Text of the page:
Coast Guard Buying Up to 16,000 Personal Locator Beacons

gCaptain has reported that the Coast Guard will recommend that all lifejackets on ocean-going vessels be equipped with Personal Locator Beacons.

“In the United States Coast Guard’s upcoming El Faro investigation report, Captain Jason Neubauer USCG, Chairman of the Marine Board of Investigation, will recommend that all Personal Flotation Devices on oceangoing commercial vessels be outfitted with a Personal Locator Beacon.”

“The investigation report does not call for a second EPIRB equipped with GPS, as some marine safety experts have called for, but takes the additional step of recommending that PLB’s be attached to all lifejackets aboard oceangoing commercial vessels.”

Apparently the Coast Guard is taking the lesson to heart. Intelligent-Aerospace reports the Coast Guard has let a $3 million indefinite-delivery/indefinite-quantity contract with options for up to 16,000 McMurdo Fast Find 220 Personal Locator beacons.

According to the manufacturer,

The McMurdo FastFind 220 is small and light enough for you to carry on your person at all times. Using advanced technology, the FastFind 220 transmits a unique ID and your current GPS co-ordinates via the Cospas-Sarsat global search and rescue satellite network, alerting the rescue services within minutes. Once within the area, the search and rescue services can quickly home in on your location using the unit’s 121.5Mhz homing beacon and flashing LED SOS light.

These PLBs are available from a variety of sources including on-line for $190-$300. 16,000 PLBs for $3M would average $187.50 each.

Considering what we do, this looks like a good investment. Presumably every aircraft, boat, and cutter crewman will have one of these on their lifejacket or perhaps their work uniform.

 

6 thoughts on “Coast Guard Buying Up to 16,000 Personal Locator Beacons

  1. The Coast Guard already requires a PLB for at least all their small boat people, this is probably just a change of vendors from ACR that they currently use and also might be expanding to all on the water people (I don’t know if the Cutter crews are required to have the PLB’s, but given the Coast Guard standardizing on protective equipment I would be surprised if most of them did not already have the PLB’s), I think the McMurdo is easier and costs less to service.

  2. This is better than inaction but I wonder in the AIS based man overboard beacons might be a better choice for many situations. Once an alert is generatedI doubt that many vessels of opportunity are able to locate a person in the water with a PLB as quickly as one with an AIS based beacon. Nearby all commercial vessels and an increasing number of recreational boats have AIS installed. It’s a trade-off, I wouldn’t wasn’t to be swimming in the middle of nowhere with an only an AIS based beacon if nobody knew I was in trouble but presumably boat/ship based EPIRBs will fulfill the need to create a distress alert and get resources of all types sent to the general area.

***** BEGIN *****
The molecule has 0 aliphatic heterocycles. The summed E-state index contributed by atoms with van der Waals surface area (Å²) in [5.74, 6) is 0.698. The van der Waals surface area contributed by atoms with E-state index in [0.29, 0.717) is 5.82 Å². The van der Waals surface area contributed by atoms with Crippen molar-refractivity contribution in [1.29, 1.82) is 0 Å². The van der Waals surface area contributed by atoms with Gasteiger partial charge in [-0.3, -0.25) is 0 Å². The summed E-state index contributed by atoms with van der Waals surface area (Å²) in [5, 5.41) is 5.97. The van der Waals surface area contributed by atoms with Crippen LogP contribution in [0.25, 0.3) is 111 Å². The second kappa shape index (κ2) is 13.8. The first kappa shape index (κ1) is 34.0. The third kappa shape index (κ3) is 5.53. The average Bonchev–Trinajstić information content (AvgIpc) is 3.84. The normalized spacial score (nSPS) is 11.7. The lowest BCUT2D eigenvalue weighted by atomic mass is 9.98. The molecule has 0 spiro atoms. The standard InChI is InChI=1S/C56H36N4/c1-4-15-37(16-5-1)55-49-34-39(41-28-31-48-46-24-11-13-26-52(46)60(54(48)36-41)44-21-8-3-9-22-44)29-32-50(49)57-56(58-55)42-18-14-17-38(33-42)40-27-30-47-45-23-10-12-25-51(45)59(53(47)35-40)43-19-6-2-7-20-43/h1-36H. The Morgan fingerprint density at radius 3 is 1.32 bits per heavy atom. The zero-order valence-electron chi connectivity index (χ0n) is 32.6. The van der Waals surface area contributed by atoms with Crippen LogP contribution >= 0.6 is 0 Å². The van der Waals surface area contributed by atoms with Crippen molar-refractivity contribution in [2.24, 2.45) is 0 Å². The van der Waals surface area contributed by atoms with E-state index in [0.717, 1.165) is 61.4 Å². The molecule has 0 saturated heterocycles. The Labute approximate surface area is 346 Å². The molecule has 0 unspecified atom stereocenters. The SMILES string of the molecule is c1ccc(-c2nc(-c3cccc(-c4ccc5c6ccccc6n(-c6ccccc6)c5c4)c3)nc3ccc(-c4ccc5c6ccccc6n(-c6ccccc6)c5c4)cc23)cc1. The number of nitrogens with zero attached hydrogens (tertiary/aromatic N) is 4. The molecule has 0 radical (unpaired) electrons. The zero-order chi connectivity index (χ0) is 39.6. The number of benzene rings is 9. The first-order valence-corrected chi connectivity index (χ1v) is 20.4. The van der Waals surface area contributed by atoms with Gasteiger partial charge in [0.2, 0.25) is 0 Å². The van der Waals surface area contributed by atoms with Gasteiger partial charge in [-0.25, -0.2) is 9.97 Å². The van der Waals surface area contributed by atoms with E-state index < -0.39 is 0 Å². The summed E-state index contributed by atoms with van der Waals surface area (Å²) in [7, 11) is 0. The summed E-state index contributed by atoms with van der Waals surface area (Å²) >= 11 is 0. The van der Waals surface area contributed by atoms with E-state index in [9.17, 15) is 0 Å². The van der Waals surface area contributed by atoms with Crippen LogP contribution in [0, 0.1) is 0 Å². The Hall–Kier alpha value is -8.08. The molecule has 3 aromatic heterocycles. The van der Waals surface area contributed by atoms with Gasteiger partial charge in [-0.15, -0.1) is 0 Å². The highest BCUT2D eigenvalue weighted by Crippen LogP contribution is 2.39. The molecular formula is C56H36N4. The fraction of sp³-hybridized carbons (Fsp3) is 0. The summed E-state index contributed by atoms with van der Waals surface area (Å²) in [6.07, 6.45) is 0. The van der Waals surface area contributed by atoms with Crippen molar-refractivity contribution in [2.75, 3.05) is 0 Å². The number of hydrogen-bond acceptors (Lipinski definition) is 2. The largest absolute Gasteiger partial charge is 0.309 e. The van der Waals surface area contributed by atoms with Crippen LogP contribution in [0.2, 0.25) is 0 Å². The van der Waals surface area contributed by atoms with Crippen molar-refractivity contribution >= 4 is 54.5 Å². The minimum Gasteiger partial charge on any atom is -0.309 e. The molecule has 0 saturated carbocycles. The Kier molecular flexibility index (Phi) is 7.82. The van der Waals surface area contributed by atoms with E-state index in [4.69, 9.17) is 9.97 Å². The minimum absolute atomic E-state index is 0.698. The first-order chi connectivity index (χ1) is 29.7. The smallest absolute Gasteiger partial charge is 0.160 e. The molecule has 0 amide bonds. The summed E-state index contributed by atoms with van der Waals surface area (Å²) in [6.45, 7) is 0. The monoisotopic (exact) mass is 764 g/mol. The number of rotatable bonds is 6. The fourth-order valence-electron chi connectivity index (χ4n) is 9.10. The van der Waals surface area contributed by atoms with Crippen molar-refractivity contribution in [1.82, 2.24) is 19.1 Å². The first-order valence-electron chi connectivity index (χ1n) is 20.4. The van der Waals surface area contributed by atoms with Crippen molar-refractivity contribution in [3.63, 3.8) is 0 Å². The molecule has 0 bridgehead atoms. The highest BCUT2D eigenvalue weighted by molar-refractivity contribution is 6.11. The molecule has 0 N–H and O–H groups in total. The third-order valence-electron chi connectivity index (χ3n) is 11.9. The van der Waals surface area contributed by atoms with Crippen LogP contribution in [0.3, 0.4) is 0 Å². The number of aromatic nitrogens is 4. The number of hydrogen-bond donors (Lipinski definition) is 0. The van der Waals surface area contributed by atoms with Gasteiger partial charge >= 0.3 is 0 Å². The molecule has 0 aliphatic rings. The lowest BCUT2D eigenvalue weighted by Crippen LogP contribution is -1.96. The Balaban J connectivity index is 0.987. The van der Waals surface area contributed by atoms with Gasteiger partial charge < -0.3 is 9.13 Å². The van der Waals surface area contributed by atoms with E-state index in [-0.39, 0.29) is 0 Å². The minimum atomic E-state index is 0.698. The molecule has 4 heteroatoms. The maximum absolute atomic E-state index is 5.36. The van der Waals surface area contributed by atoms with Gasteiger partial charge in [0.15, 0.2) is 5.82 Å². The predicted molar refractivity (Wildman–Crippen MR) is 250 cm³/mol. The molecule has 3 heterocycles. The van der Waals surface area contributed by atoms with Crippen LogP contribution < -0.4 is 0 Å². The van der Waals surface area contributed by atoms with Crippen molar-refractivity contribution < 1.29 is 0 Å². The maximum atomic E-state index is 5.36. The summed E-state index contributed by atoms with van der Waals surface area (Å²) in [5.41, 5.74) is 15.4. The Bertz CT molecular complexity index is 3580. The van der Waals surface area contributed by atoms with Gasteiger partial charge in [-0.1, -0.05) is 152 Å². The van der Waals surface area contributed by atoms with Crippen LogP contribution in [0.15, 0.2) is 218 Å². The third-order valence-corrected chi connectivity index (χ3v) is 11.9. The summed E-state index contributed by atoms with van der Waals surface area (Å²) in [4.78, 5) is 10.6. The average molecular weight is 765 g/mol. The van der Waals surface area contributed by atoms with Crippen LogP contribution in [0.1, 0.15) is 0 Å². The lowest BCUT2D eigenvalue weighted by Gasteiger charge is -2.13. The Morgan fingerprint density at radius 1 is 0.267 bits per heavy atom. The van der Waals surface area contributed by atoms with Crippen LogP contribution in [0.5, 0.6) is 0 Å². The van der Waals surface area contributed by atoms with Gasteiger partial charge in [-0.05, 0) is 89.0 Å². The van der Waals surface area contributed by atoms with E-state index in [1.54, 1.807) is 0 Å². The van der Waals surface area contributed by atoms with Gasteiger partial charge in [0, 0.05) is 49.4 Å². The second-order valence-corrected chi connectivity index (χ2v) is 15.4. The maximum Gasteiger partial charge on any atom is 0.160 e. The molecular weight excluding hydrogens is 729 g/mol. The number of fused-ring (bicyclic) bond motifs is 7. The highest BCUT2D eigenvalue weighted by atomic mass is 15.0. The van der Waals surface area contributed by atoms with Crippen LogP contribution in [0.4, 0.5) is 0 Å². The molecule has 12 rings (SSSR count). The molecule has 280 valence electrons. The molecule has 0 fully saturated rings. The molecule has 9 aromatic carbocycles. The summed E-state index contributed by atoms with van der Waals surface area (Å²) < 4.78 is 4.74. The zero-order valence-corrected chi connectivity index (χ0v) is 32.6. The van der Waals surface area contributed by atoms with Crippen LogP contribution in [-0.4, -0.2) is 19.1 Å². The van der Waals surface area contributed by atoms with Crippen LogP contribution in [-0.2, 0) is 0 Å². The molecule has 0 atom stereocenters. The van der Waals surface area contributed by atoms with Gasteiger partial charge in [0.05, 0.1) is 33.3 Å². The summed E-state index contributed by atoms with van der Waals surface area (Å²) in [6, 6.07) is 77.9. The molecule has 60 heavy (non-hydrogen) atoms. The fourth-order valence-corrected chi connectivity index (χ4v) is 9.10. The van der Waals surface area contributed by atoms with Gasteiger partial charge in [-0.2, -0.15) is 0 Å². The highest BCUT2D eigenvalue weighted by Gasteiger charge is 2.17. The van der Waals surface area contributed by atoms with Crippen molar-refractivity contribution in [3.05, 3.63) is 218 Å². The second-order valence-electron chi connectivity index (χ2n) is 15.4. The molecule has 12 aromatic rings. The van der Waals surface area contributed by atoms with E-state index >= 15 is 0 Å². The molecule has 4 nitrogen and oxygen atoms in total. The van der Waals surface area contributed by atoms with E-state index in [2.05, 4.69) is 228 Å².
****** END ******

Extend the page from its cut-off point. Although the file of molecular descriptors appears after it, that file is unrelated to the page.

3. IF the cutters are GMDSS compliasnt (?) there is already a system to track lifeboats and other boats via SART.
    “The GMDSS installation on ships include one (two on vessels over 500 GT) Search and Rescue Locating device(s) called Search and Rescue Radar Transponders (SART) which are used to locate survival craft or distressed vessels by creating a series of twelve dots on a rescuing ship’s 3 cm radar display. The detection range between these devices and ships, dependent upon the height of the ship’s radar mast and the height of the Search and Rescue Locating device, is normally about 15 km (8 nautical miles). Once detected by radar, the Search and Rescue Locating device will produce a visual and aural indication to the persons in distress.”

  4. Unless I have my terminology incorrect, the Coast Guard is already requiring and supplying similar units to CG Auxiliarists who go underway for patrols, SAR cases, etc., at least in my district (5th Northern, Southern Area; south central Pennsylvania).

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